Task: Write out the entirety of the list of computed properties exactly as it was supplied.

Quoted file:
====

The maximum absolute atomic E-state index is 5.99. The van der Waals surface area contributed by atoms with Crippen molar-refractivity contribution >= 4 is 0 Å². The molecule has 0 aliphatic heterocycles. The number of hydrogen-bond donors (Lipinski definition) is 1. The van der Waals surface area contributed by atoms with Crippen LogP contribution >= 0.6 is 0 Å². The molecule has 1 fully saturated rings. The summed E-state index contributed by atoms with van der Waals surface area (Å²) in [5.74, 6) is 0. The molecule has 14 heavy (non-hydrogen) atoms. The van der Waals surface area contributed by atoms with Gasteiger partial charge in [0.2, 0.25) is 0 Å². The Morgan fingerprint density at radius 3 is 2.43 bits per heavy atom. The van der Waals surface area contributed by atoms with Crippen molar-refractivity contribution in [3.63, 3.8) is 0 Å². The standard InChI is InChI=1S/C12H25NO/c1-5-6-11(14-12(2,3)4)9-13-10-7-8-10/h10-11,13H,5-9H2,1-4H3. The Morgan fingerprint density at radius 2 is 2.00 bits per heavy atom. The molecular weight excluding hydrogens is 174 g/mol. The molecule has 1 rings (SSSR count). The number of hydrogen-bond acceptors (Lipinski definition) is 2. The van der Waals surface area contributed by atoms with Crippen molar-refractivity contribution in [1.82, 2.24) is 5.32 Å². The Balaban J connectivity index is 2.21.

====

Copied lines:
The maximum absolute atomic E-state index is 5.99. The van der Waals surface area contributed by atoms with Crippen molar-refractivity contribution >= 4 is 0 Å². The molecule has 0 aliphatic heterocycles. The number of hydrogen-bond donors (Lipinski definition) is 1. The van der Waals surface area contributed by atoms with Crippen LogP contribution >= 0.6 is 0 Å². The molecule has 1 fully saturated rings. The summed E-state index contributed by atoms with van der Waals surface area (Å²) in [5.74, 6) is 0. The molecule has 14 heavy (non-hydrogen) atoms. The van der Waals surface area contributed by atoms with Gasteiger partial charge in [0.2, 0.25) is 0 Å². The Morgan fingerprint density at radius 3 is 2.43 bits per heavy atom. The van der Waals surface area contributed by atoms with Crippen molar-refractivity contribution in [3.63, 3.8) is 0 Å². The standard InChI is InChI=1S/C12H25NO/c1-5-6-11(14-12(2,3)4)9-13-10-7-8-10/h10-11,13H,5-9H2,1-4H3. The Morgan fingerprint density at radius 2 is 2.00 bits per heavy atom. The molecular weight excluding hydrogens is 174 g/mol. The molecule has 1 rings (SSSR count). The number of hydrogen-bond acceptors (Lipinski definition) is 2. The van der Waals surface area contributed by atoms with Crippen molar-refractivity contribution in [1.82, 2.24) is 5.32 Å². The Balaban J connectivity index is 2.21.